What It’s Really Like to Leave Your Career for the Fashion Industry

Allyson Payer

One year and two months ago, I left my job in the entertainment industry. It was a stable job at a great company, but I’d yearned to work in fashion for as long as I could remember. Feeling that the time was finally right to step out of my comfort zone and try something I’d put on the backburner for so many years, I applied for a job opening at my favourite website (you’re looking at it!) as the assistant to Katherine Power, our CEO and co-founder. In preparation, I did as much research as I could, but as I’d never interviewed for a job in fashion before, I didn’t really know what I would be asked. I made it through the application process by pushing myself to articulate my thoughts about fashion and what I could contribute to the company—and I landed the job. It was all happening.

Changing jobs is a daunting enough task on its own—but changing jobs and careers eight years after donning my collegiate cap and gown? When you add a whole new industry to the mix with a new commute, new co-workers, new lunch places, and a new dress code, it’s bound to be a challenging adjustment. But change is good, and I told myself that it would soon become the new normal.

Thanks to what we’ve seen in the media, there are a lot of misconceptions out there clouding our judgment of what it’s really like to work in fashion. No one eats! There’s free stuff everywhere! You’ll be sent home if you’re not immaculately dressed! You can’t sit with us! The stereotypes abound, most of them false. While I certainly knew enough about the fashion industry to not buy into all the hype, I was still a bit apprehensive, especially coming from such a corporate environment.

As my first day of my cool new job finally approached, a big source of anxiety was (understandably) my outfit. Something that once felt trivial was now a huge priority; you’ll never forget what you wore on your first day of a job in the fashion industry. (And for the record, when you start working in fashion, you’ll no longer be the best dressed at the office!) My first day at Clique happened to be the day of Who What Wear’s weekly editorial meeting. It launched with talk of an impending swim week, and much discussion proceeded on swimwear. I looked around the room to see if anyone else was as amused as I felt. They were not. The meeting continued with talk of celebrities, bloggers, story ideas, and the like. So this is what meetings are like in fashion, I realised. Duly noted!

My desk was near all the Who What Wear editors, who held rapid-fire discussions of the Met Gala, fashion week, street style stars, models, and so on. I stayed silent for the most part; while this was all within my wheelhouse, I couldn’t bring myself to join in their conversations. I wasn’t used to verbalizing my self-taught fashion knowledge. In fact, I couldn’t help but feel like a bit of a fraud when it came to speaking up about fashion. But what I lacked in conversational fashion confidence, I did my best to make up for in my story execution.

Other unexpected occurrences abound when you’re a newbie to the illustrious fashion industry. For one, I look at shopping very differently now. It’s not something that I do for fun during my free time anymore. Don’t get me wrong—I love to shop. But when you’re surrounded by that culture day in and day out, it’s no longer something that you’re prone to spend time doing on a Saturday. I’m also much more particular about what I purchase these days. When you’re exposed to everything that’s out there, you don’t like to settle. I don’t make a lot of purchases in stores on a whim anymore—I’d rather wait for that perfect item that I’ve had my eye on all season to go on sale.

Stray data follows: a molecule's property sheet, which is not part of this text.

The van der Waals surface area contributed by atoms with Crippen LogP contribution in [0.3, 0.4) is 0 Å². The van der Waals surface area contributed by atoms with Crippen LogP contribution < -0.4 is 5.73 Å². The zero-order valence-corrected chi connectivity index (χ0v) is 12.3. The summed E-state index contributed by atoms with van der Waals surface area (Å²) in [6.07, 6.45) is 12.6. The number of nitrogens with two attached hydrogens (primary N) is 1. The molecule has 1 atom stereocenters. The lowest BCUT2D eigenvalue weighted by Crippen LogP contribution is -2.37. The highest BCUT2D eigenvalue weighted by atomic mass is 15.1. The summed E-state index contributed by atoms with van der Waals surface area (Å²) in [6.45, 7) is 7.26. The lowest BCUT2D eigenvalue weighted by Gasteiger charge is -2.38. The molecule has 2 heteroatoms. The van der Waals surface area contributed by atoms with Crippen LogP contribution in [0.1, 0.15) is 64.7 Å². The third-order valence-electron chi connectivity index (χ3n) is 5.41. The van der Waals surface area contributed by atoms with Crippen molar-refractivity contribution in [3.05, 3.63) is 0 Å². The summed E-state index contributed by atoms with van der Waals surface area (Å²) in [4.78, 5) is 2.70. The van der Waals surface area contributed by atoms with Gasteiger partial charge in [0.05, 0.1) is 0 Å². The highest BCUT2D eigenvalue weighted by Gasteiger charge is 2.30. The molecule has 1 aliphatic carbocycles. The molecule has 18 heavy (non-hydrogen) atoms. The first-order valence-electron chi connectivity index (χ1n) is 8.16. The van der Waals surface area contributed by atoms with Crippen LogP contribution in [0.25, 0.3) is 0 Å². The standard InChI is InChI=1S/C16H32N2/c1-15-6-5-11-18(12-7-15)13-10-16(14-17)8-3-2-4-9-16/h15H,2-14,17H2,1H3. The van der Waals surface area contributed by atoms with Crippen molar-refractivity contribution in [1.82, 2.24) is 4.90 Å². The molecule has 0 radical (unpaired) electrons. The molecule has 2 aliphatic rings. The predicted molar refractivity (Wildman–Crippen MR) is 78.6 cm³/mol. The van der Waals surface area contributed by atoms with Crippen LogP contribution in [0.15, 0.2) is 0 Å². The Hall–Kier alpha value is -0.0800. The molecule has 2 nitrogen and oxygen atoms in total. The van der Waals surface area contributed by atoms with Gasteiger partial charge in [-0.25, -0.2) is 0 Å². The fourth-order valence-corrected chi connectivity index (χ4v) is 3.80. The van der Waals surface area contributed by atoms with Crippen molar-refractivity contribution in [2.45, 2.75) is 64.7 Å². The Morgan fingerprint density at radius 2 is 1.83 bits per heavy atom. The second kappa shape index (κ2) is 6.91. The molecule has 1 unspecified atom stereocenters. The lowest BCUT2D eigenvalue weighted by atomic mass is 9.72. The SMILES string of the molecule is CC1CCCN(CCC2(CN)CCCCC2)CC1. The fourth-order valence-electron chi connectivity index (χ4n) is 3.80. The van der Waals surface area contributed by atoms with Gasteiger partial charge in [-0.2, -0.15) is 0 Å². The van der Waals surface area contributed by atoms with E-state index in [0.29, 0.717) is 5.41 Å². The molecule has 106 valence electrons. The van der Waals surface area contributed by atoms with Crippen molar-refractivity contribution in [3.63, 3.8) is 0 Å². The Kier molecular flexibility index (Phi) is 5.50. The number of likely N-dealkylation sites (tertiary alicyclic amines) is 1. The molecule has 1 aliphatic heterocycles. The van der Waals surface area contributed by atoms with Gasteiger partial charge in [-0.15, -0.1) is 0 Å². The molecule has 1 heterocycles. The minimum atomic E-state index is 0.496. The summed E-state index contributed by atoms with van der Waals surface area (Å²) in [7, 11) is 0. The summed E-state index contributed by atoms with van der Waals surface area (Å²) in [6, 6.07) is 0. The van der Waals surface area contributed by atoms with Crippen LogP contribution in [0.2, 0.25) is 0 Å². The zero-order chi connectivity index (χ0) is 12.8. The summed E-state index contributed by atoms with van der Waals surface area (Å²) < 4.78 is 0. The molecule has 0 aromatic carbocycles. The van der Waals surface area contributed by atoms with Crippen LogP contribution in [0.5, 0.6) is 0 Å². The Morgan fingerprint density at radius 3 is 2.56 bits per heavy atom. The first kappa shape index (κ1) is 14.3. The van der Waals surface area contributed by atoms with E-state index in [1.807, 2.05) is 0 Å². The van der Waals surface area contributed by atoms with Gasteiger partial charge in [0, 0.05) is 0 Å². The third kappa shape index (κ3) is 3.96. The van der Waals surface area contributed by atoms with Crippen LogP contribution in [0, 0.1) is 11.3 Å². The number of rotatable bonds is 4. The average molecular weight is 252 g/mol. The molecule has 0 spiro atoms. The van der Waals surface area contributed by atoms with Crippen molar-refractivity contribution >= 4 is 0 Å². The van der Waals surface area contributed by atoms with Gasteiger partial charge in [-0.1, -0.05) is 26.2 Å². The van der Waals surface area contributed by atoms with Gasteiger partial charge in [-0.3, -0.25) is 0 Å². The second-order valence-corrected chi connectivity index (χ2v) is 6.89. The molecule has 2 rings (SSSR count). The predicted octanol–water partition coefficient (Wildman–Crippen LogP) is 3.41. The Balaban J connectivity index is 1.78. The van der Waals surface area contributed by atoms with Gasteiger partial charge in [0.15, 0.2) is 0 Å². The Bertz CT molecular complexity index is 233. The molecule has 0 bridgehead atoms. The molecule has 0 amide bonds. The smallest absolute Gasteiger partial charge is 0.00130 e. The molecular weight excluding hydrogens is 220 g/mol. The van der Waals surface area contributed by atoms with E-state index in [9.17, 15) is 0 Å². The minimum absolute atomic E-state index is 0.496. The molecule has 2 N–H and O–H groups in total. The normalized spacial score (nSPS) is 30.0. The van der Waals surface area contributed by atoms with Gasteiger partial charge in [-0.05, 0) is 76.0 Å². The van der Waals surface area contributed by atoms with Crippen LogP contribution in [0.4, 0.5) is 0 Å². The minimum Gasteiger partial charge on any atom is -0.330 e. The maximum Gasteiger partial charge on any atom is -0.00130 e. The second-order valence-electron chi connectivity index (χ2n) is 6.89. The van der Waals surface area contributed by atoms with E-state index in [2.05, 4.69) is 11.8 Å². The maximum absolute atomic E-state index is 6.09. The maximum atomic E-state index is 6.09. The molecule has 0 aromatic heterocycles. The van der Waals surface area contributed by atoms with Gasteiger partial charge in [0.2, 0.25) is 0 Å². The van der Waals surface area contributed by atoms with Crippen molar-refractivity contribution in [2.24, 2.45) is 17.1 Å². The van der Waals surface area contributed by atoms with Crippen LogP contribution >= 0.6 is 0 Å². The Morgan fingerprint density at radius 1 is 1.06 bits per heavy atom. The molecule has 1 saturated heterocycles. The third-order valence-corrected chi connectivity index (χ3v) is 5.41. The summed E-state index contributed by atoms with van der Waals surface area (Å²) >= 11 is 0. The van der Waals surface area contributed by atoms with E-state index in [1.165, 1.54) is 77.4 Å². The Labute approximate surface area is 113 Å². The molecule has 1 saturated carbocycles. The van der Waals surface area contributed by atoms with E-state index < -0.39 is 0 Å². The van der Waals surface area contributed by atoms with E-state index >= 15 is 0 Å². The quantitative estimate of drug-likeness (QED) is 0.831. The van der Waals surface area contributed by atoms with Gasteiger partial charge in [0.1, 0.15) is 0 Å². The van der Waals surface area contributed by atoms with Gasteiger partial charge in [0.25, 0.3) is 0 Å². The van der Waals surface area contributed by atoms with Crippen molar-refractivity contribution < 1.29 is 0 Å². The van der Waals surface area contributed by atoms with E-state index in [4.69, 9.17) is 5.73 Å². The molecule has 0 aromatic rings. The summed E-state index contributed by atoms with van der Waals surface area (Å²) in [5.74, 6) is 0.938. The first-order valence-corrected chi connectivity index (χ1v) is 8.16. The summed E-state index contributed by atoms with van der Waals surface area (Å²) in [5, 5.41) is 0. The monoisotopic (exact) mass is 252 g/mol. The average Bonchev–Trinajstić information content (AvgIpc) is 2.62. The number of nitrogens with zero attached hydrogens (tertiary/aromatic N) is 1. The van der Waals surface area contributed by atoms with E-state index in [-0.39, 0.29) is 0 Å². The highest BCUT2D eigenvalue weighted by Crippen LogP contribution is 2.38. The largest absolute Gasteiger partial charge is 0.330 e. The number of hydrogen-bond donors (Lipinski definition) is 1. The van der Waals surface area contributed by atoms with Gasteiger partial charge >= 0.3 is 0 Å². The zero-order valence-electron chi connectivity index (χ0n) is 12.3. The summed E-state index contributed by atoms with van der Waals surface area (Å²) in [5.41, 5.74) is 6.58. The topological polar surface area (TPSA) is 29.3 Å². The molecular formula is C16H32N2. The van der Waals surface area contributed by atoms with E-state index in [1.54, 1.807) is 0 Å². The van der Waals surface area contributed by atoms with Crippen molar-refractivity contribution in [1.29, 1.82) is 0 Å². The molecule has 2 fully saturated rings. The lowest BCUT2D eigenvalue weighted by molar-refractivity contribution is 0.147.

Another fun result of my new career—I instantly became the “style guru” to all of my friends and family; I was supposedly an expert now! I also no longer look at fashion blogs and magazines for fun—I look at them because it is part of my job. Perhaps one of the most encouraging things that I’ve learned since my arrival in the fashion industry is that most people are quite kind and welcoming, even to a then novice such as myself. There’s a strong sense of teamwork that has been refreshing to experience.

At the end of the day, I’m glad I made the jump to a career I’m passionate about and that I believe I can grow in. I’m not going to say that it was easy to transition from a field as multifaceted as entertainment to one as specific as fashion. While the entertainment industry in Los Angeles is extremely fast-paced and high-volume, I was surprised to learn that fashion is equally so, especially in the deadline-filled digital editorial world. But I love being a part of something that is so creative and has an impact on culture the way that fashion does. I still feel like an outsider sometimes, but I’m getting there. After a year and two months, I’m happy to report that I don’t feel like an impostor when I express my thoughts about something fashion-related! And this year, I didn’t bat an eye when the subject of swim week came up in our weekly meeting.

Scroll down to shop a few pieces that I’ve added to my wardrobe since entering the fashion industry!

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